Employers and employees across the State should be aware of new laws taking effect that impact workplace rights.
- “Legislation passed by the General Assembly and signed into law by Governor JB Pritzker in 2022 expands upon and changes certain rights and protections in the workplace,” said Illinois Department of Labor Acting Director Jane Flanagan. “It’s important for employers and employees to be aware of the new laws taking effect January 1st, and those already in effect.”
- In 2019, Governor Pritzker led the effort to increase the minimum wage for workers in Illinois. The law passed increases the wage by $1 every year through 2025. This year the minimum wage increases to $13 an hour, and $7.80 an hour for tipped workers. Workers in the Chicago and Cook County area should be aware that the minimum wage may be higher there due to local ordinances.
- Unpaid leave rights are being expanded for employees. The Family Bereavement Leave Act (FBLA) amends what was the Child Bereavement Leave Act (CBLA) to expand job-protected leave to cover pregnancy loss, failed adoptions, unsuccessful reproductive procedures, and other diagnoses or events negatively impacting pregnancy or fertility. The FBLA also now requires employers to provide leave time after the loss of family members such as parents or siblings. Employees may take up to two weeks, or 10 working days, of unpaid leave time for any of the events covered by the FBLA.
- The amended One Day Rest in Seven Act (ODRISA) gives workers the right to a day of rest every workweek and breaks for meals or rest during daily work shifts. Employers covered by ODRISA must post a notice at the workplace informing workers of their rights under the Act. The notice is available on the IDOL website.
- An amendment to the Employee Sick Leave Act mandates that employers who provide sick leave benefits must allow employees to take leave in the event of a family member illness on the same conditions which the employee can take leave for their own illness.
July 1, 2022 – PUBLIC ACTS AFFECTING BUSINESSES
|7/1/2022 102-0069 SB 00061 INS-IMPROPER CLAIMS PRACTICE|
|7/1/2022 102-0157 SB 00605 SCH CD-TRUANCY POLICY|
|7/1/2022 102-0160 SB 02664 NOTARY-ELECTRONIC DOCUMENTS|
|7/1/2022 102-0199 HB 01746 STUDENT RECORD/CONFERENCE-DCFS|
|7/1/2022 102-0267 HB 00577 SCH CD-PREVENT YOUTH SUICIDE|
|7/1/2022 102-0286 SB 00294 WIPES LABELING ACT|
|7/1/2022 102-0373 SB 02014 HIGHER ED-MENTAL HEALTH-STU ID|
|7/1/2022 102-0416 HB 01778 STUDENT ID-SUICIDE PREV INFO|
|7/1/2022 102-0594 HB 02438 SCH CD-SCH REPORT CARD-TEACHER|
|7/1/2022 102-0622 SB 00662 HIGHER ED-SOCIAL WORKER-GRANT|
|7/1/2022 102-0688 HB 00692 CHILD CARE ACT-HOST HOMES|
|7/1/2022 102-0778 HB 04595 INS-DRUG DISCOUNT PROGRAM|
|7/1/2022 102-0901 HB 04703 INSURANCE-BILLING|
|7/1/2022 102-0935 HB 04452 COUNTIES-WIND ENERGY FACILITY|
|7/1/2022 102-0941 HB 04639 SOS-MANUFACTURED HOME DEALERS|
|7/1/2022 102-0946 HB 04666 FUNERAL DIRECTOR-VARIOUS|
|7/1/2022 102-0962 HB 04999 EARLY INTERVENTION SERVICES|
|7/1/2022 102-1062 HB 04326 SCHOOL FACILITY OCCUP REVENUE|
On January 1, 2022, Illinois’ amendment to the Illinois Freedom to Work Act (IFWA) will take effect. The amended statute will render unenforceable non-compete agreements with employees earning less than $75,000 annually.
January 2021 – Under the new law, the minimum wage will increase to $11 per hour on January 1, 2021.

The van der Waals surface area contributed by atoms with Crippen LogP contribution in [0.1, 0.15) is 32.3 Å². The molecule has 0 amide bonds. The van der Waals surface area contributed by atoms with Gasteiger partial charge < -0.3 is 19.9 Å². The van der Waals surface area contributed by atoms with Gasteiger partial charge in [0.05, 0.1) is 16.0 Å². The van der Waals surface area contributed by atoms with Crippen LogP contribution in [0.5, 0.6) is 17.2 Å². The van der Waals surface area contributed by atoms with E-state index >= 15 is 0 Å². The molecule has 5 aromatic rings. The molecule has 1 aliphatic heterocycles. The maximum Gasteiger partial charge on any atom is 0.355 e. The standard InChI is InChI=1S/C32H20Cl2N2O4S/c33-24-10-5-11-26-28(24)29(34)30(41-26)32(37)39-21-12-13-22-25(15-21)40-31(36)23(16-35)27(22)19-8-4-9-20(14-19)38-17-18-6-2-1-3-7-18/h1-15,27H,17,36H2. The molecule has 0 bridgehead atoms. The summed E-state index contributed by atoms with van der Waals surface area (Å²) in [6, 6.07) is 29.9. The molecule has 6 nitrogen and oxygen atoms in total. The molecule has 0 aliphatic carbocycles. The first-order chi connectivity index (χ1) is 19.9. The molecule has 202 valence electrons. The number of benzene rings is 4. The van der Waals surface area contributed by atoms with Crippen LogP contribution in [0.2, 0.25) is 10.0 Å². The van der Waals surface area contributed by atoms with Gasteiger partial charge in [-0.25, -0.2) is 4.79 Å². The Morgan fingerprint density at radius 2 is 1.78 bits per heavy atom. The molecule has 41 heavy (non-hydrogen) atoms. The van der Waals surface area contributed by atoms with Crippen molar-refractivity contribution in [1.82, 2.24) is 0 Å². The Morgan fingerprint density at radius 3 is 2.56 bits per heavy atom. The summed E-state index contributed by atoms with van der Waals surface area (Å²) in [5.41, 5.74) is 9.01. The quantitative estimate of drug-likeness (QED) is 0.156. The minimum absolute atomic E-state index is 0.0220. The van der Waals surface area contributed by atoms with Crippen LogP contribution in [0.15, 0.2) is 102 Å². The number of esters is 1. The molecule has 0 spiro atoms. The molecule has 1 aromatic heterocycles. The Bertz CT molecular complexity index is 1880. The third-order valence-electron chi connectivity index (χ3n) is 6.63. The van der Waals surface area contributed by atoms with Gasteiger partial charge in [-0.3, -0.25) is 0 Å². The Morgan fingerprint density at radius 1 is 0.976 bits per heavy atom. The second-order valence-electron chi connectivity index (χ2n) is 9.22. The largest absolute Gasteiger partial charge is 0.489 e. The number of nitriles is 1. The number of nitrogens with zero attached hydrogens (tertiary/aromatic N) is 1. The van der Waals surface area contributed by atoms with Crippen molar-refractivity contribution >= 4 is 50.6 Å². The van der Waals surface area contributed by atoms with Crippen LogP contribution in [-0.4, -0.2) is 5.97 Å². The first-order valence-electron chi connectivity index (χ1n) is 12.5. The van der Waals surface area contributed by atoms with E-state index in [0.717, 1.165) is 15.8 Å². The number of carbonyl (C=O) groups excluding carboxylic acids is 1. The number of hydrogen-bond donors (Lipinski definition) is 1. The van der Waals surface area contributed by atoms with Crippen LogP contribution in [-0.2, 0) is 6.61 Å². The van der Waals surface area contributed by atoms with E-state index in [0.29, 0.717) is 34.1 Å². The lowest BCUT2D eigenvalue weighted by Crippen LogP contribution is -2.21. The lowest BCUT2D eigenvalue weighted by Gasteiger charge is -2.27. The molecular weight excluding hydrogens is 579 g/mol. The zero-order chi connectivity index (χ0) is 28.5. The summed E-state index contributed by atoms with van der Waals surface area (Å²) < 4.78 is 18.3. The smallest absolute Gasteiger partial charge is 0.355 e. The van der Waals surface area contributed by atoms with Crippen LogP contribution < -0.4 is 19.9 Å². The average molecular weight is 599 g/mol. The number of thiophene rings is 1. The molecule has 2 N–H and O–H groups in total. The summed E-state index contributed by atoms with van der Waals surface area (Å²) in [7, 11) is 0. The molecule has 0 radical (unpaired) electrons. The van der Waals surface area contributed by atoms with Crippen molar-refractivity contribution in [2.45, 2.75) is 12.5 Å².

That amount will continue to expand on an annual basis until it reaches $15 per hour on January 1, 2025. Please be aware of the Hourly Minimum Rate in Illinois. Click here for information and details from the Illinois Department of Labor.
Race to $15 – Minimum Wage Increase — Illinois Department of Labor Issues Minimum Wage Hike Reminder Press Release
Illinois became the fifth state to join the “Race to $15” and pass a minimum wage increase under which Illinois’ minimum wage will reach $15 per hour by 2025. Effective January 1, 2020, Illinois’ new minimum wage is $9.25 per hour, followed by an additional increase to $10 per hour effective July 1, 2020. The statewide minimum wage continues to increase by $1 on July 1 of each subsequent year so the minimum wage will be $11 per hour in 2021; $12 per hour in 2022: $13 per hour in 2023; $14 per hour in 2024; and $15 per hour in 2025. The statewide minimum wage increase preserves a lower rate available for tipped workers and for teen workers (under 18) meeting certain requirements. Small employers (under 50 employees) also have tax credits available to help offset the actual costs of complying with the minimum wage increases that will be available through 2025.
Chicago employers should be aware of a pending municipal ordinance that would accelerate the minimum wage increase from $13 per hour (effective July 1, 2020) to $15 per hour by July 1, 2021.
Employers should review job descriptions and postings and ensure all positions meet these new requirements. Small employers (under 50 employees) should consult with their tax providers to ensure they receive accurate tax credits that may be available for their increased wage payments.
Training Requirements: Reminder – In 2020, Illinois added a Sexual Harassment Prevention Training requirement under the State’s Human Rights Act (IHRA) and enforced by the Illinois Department of Human Rights (IDHR). IHRA requires annual training. Restaurants and Bars have additional requirements for supplemental training. Find the free model training materials at State of Illinois Model Sexual Harassment Prevention Training Program – Training. You can conduct the training yourself, hire a consultant, or find a vendor that offers compliant on-online video or seminar training for a fee. Included in this requirement is a mandate to report sexual harassment complaints and investigations to the State.